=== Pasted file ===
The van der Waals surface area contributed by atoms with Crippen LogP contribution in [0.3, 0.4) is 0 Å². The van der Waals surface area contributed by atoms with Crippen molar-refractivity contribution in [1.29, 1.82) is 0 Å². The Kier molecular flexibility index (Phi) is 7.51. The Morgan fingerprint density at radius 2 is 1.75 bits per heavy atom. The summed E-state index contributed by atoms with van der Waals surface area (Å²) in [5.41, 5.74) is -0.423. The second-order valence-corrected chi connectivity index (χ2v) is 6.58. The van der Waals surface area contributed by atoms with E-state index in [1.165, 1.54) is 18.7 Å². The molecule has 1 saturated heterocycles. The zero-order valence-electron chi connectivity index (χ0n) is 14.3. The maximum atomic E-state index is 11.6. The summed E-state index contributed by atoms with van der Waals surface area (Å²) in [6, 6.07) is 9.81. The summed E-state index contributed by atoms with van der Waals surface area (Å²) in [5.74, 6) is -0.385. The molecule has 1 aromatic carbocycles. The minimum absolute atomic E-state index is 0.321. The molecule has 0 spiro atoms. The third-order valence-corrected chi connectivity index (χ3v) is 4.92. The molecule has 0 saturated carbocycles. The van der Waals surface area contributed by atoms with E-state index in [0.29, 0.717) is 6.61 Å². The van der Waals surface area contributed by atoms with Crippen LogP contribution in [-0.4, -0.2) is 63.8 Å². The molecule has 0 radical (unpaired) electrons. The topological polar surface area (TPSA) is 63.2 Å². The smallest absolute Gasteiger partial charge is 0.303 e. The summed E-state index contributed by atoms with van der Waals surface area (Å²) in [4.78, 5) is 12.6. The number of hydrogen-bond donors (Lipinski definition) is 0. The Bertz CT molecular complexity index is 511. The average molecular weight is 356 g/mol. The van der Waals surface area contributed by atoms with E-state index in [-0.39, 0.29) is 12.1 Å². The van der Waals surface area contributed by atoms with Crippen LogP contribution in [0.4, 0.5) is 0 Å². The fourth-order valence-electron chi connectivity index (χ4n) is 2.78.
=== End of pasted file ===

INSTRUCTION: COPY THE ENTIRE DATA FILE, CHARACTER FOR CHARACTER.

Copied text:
The van der Waals surface area contributed by atoms with Crippen LogP contribution in [0.3, 0.4) is 0 Å². The van der Waals surface area contributed by atoms with Crippen molar-refractivity contribution in [1.29, 1.82) is 0 Å². The Kier molecular flexibility index (Phi) is 7.51. The Morgan fingerprint density at radius 2 is 1.75 bits per heavy atom. The summed E-state index contributed by atoms with van der Waals surface area (Å²) in [5.41, 5.74) is -0.423. The second-order valence-corrected chi connectivity index (χ2v) is 6.58. The van der Waals surface area contributed by atoms with E-state index in [1.165, 1.54) is 18.7 Å². The molecule has 1 saturated heterocycles. The zero-order valence-electron chi connectivity index (χ0n) is 14.3. The maximum atomic E-state index is 11.6. The summed E-state index contributed by atoms with van der Waals surface area (Å²) in [6, 6.07) is 9.81. The summed E-state index contributed by atoms with van der Waals surface area (Å²) in [5.74, 6) is -0.385. The molecule has 1 aromatic carbocycles. The minimum absolute atomic E-state index is 0.321. The molecule has 0 spiro atoms. The third-order valence-corrected chi connectivity index (χ3v) is 4.92. The molecule has 0 saturated carbocycles. The van der Waals surface area contributed by atoms with E-state index in [0.29, 0.717) is 6.61 Å². The van der Waals surface area contributed by atoms with Crippen LogP contribution in [-0.4, -0.2) is 63.8 Å². The molecule has 0 radical (unpaired) electrons. The topological polar surface area (TPSA) is 63.2 Å². The smallest absolute Gasteiger partial charge is 0.303 e. The summed E-state index contributed by atoms with van der Waals surface area (Å²) in [4.78, 5) is 12.6. The number of hydrogen-bond donors (Lipinski definition) is 0. The Bertz CT molecular complexity index is 511. The average molecular weight is 356 g/mol. The van der Waals surface area contributed by atoms with E-state index in [-0.39, 0.29) is 12.1 Å². The van der Waals surface area contributed by atoms with Crippen LogP contribution in [0.4, 0.5) is 0 Å². The fourth-order valence-electron chi connectivity index (χ4n) is 2.78.